Bounds for growth of \(r(3, n)\)
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For two graphs \( G\) and \( H\), let \( r(G,H)\) denote the smallest integer \( m\) satisfying the property that if the edges of the complete graph \( K_m\) are colored in red and blue, then there is either a subgraph isomorphic to \( G\) with all red edges or a subgraph isomorphic to \( H\) with all blue edges. The classical Ramsey numbers are those for the complete graphs and are denoted by \( r(s,t)= r(K_s, K_t)\).
We know that for arbitrary \( s, t\),
Therefore, \( r(3,n+1) \leq r(3,n) + n\).
In [1] Erdös said, ``Faudree, Schelp, Rousseau and I needed recently a lemma stating
V. T. Sós and I recently needed the following results ..."
Conjecture[1]
\begin{equation}r(3,n+1)r(3,n) \rightarrow \infty~, ~~~~~\mbox{for}~~~~ n \rightarrow \infty. \end{equation}
Conjecture[1]
Prove or disprove that \begin{equation} r(3,n+1)r(3,n) = o(n). \end{equation}This conjecture remains unresolved even with the knowledge of Kim's recent results on \( r(3,n)\): For \( k=3\), Kim [2] proved a lower bound which matches the previous upper bound for \( r(3,n)\) (up to a constant factor), so it is now known that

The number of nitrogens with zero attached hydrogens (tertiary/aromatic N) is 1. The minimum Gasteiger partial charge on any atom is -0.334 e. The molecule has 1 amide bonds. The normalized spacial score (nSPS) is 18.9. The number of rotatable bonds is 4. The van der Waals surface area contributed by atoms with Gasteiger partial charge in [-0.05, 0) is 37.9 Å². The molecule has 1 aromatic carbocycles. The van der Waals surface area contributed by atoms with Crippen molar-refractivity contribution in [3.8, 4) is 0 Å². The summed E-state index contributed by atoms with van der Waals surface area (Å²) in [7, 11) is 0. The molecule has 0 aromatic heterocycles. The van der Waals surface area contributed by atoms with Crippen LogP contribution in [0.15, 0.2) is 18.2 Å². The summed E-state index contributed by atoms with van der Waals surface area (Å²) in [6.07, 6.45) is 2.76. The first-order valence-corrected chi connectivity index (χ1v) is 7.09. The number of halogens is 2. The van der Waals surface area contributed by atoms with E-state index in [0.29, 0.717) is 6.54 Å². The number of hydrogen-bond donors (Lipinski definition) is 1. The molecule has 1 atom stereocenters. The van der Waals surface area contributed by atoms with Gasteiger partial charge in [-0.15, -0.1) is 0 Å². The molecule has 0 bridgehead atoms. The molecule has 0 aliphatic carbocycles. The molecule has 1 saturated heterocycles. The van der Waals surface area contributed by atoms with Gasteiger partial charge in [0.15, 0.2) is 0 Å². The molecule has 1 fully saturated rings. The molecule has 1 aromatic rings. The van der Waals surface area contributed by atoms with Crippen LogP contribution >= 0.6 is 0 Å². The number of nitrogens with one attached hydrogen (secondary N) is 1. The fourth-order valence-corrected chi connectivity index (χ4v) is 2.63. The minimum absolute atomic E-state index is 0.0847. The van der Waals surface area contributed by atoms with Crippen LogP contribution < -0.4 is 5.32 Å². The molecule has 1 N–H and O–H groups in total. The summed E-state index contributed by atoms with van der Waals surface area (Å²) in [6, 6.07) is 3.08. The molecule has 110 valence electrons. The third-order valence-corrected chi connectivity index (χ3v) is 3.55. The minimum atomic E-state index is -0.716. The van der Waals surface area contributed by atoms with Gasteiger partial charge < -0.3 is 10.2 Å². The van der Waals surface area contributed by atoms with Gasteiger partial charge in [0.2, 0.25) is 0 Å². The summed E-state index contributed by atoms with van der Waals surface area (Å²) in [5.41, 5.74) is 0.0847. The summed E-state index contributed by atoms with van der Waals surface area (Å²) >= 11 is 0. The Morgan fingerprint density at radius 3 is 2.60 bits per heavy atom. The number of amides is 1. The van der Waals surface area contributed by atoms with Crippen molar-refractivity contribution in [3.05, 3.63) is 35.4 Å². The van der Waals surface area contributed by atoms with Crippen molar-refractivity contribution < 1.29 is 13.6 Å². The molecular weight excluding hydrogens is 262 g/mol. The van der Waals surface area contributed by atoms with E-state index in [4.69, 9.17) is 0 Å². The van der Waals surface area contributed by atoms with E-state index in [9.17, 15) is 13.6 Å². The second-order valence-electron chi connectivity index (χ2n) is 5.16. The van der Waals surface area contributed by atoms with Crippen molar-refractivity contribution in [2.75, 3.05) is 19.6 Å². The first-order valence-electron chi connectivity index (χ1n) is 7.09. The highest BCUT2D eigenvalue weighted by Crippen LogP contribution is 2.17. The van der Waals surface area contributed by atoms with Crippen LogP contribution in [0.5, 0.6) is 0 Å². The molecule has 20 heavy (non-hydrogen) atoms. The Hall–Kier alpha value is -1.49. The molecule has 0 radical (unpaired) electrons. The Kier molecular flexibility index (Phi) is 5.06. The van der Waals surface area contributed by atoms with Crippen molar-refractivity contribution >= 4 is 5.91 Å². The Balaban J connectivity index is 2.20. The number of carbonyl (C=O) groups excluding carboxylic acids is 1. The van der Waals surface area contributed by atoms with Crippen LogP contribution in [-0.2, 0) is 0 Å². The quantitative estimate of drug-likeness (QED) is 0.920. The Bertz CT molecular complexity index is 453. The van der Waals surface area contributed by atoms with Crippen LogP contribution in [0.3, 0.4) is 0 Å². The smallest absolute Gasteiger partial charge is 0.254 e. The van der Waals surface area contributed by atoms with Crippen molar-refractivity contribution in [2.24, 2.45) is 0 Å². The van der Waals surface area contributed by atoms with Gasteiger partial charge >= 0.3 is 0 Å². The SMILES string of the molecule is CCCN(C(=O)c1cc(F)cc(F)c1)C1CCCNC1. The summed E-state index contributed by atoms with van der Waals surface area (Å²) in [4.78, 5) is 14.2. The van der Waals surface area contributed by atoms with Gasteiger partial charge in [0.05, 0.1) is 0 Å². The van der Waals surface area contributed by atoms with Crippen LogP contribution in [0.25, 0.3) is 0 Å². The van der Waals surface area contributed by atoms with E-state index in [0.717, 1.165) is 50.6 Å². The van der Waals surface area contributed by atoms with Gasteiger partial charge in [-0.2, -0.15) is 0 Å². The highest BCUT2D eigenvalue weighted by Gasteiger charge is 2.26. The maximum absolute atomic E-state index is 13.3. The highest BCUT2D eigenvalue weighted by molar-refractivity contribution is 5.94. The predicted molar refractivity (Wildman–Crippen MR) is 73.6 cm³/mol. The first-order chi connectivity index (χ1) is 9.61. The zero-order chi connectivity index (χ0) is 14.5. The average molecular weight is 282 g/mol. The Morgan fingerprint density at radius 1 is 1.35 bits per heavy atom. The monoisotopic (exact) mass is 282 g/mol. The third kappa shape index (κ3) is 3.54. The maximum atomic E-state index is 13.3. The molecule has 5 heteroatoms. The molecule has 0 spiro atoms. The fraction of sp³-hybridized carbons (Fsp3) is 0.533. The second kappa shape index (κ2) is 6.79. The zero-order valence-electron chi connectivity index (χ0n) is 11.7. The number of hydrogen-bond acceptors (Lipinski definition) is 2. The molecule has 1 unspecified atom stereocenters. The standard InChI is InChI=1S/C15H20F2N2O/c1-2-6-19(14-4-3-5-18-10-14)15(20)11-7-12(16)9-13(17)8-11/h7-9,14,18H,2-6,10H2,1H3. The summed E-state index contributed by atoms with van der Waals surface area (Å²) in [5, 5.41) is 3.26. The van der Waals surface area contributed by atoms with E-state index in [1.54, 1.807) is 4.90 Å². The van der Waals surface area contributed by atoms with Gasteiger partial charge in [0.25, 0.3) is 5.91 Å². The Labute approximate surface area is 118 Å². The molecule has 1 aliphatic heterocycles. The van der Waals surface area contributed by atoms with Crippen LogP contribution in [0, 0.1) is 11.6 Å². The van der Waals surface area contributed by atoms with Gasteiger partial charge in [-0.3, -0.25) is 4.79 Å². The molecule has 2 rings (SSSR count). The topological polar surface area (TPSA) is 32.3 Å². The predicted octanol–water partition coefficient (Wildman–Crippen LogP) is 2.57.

\begin{equation} \frac{c n^2}{\log n} < r(3,n) < (1+o(1)) \frac{ n^2}{\log n}. \end{equation}
Bibliography  

1 
P. Erdös,
Some new problems and results in graph theory and
other branches of combinatorial mathematics, Combinatorics and
graph theory (Calcutta, 1980), Lecture Notes in Math., 885,
917, Springer, BerlinNew York, 1981.

2 
J. H. Kim,
The Ramsey number \( R(3,t)\) has order of magnitude
\( t^2/ \log t\),
Random Structures and Algorithms 7 (1995), 173207.